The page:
At breakfast this morning, I heard an alarming report on theBBCabout falling standards in science in UK schools. The Royal Society of Chemistry says that the obsession with exam scores means that even the brightest pupils are being “taught the test”rather than how tosolve problems, think critically or apply mathematics in science. The RSC spokesman argued that exams now mainly reward students for regurgitating facts instead of for using their imagination to think a problem through in stages. A similar lament is heard from universities who now spend a fortune on remedial maths and science courses for pupils, and from businesses who are snowed under with graduates who boast luminous exam scores but lack basic science skills. And the problem is not confined to science. Imposing a rigid curriculum and then making exam scores the only barometer of academic success narrows horizons in the humanities, too.One couple I know have been asked by their seventeen-year-old son not to talk to him about any literature, history, or art that is not on the syllabus at his school in London. He’s worried it will get in the way for his exams, says his father. Part of me admires his focus, but it’s also pretty depressing that education has become so tunnel-vision.It’s not all bad news. Today’s students are very good at finding and manipulating information, and at analyzing visual data, but other skills seem to have fallen by the wayside.University professors complain that students now balk at reading whole books, preferring much shorter excerpts and articles. They also seem impatient with ambiguity, demanding instant answers that are black and white. The reasons for this are complex, but the obsession with test scores plays a role.A century and a half ago, England tried paying teachers according to how well their pupils answered questions asked by visiting inspectors. Schools, in response, put more energy into rote learning and began encouraging weaker pupils to play hooky on inspection days. Today, with so much kudos and cash riding on test scores, educators around the world have been caught doing the same or worse. A fourth-grade teacher in Spokane, Washington, recently gave her pupils answers to the mathematics portion of a state exam in advance and allowed some to swap answers during the test itself. Investigators reported that, in the section where students were asked to show their work, one had written, My techre [sic] told me. In England, the headmaster of a primary school was caught helping pupils cheat on science and math SATs. Not long ago, Japan was rocked by the revelation that hundreds of its schools allowed pupils to skip entire courses to allot more time to studying for the country’s notoriously competitive university entrance exams.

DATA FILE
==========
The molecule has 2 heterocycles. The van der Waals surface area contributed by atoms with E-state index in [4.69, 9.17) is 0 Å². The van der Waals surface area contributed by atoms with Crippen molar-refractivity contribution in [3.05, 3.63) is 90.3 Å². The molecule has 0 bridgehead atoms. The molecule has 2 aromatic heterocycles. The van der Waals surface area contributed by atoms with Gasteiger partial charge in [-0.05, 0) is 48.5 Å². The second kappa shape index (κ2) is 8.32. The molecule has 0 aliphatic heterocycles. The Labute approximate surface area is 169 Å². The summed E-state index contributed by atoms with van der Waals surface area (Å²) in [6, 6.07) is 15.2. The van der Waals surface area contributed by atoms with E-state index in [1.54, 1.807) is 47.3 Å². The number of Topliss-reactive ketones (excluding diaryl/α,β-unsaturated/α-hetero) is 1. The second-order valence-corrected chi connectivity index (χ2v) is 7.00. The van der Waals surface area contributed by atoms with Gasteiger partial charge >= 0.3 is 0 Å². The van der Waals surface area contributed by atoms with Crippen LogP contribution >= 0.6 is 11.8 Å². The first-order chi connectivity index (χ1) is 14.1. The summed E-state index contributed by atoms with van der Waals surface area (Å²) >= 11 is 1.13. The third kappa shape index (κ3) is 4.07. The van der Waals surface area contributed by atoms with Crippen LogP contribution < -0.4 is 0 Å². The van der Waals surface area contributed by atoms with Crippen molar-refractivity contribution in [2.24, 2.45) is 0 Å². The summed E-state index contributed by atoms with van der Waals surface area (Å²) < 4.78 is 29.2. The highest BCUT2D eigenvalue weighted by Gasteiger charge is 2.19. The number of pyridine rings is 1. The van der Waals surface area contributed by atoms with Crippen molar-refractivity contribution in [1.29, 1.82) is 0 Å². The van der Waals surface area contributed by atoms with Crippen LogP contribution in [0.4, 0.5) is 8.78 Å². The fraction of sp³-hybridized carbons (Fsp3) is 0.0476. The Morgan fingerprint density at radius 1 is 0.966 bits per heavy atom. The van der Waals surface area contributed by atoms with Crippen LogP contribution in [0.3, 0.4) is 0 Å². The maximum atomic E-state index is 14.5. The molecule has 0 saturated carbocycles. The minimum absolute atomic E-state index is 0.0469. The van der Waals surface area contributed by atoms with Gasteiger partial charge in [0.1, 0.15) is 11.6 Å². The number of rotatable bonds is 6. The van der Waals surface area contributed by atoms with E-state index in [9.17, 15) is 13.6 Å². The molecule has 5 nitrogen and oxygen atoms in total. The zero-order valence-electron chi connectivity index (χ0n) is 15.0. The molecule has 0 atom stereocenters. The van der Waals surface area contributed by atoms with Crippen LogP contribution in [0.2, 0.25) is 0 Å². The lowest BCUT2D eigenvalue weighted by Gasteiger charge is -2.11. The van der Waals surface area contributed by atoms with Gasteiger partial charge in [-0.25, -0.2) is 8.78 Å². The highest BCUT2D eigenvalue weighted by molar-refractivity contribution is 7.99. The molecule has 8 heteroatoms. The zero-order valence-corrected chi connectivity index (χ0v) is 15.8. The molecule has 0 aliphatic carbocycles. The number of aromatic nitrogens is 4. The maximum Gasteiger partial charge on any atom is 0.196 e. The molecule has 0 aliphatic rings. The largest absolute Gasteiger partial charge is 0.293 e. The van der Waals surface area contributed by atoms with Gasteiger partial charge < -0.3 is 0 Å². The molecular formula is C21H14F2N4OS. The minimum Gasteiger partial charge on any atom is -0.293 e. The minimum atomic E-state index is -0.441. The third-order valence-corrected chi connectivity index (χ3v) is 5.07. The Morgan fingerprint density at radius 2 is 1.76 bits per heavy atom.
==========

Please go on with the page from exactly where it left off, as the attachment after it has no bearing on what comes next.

And let’s not forget the basic drawback of exams: the one thing they measure better than anything else is how good a child is at taking exams. Is that really what we need in the New Economy? In the future, the biggest rewards will go not to the yes-men who know how to serve up an oven-ready answer but to the creatives, the nimble-minded innovators who can think across disciplines, delve into a problem for the sheer hell of it, and relish the challenge of learning throughout their lives. These are the people who will come up with the next Google, invent an alternative fuel, or devise a plan to slay poverty in Africa. The problem is that relentless pressure, scrutiny and measuring can make children less creative: rather than take chances or push the boundaries, they play safe, opting for the answer that earns the gold star.
Where do we go from here? The UK government says there is nothing to worry about because science test scores have risen, which seems to misses the point entirely. Part of the problem here is that exam scores have become an end in themselves. But change is coming, even from those most resistant to it. A few weeks ago the UK government abolished all SATs (national standardized exams) for 14-year-olds.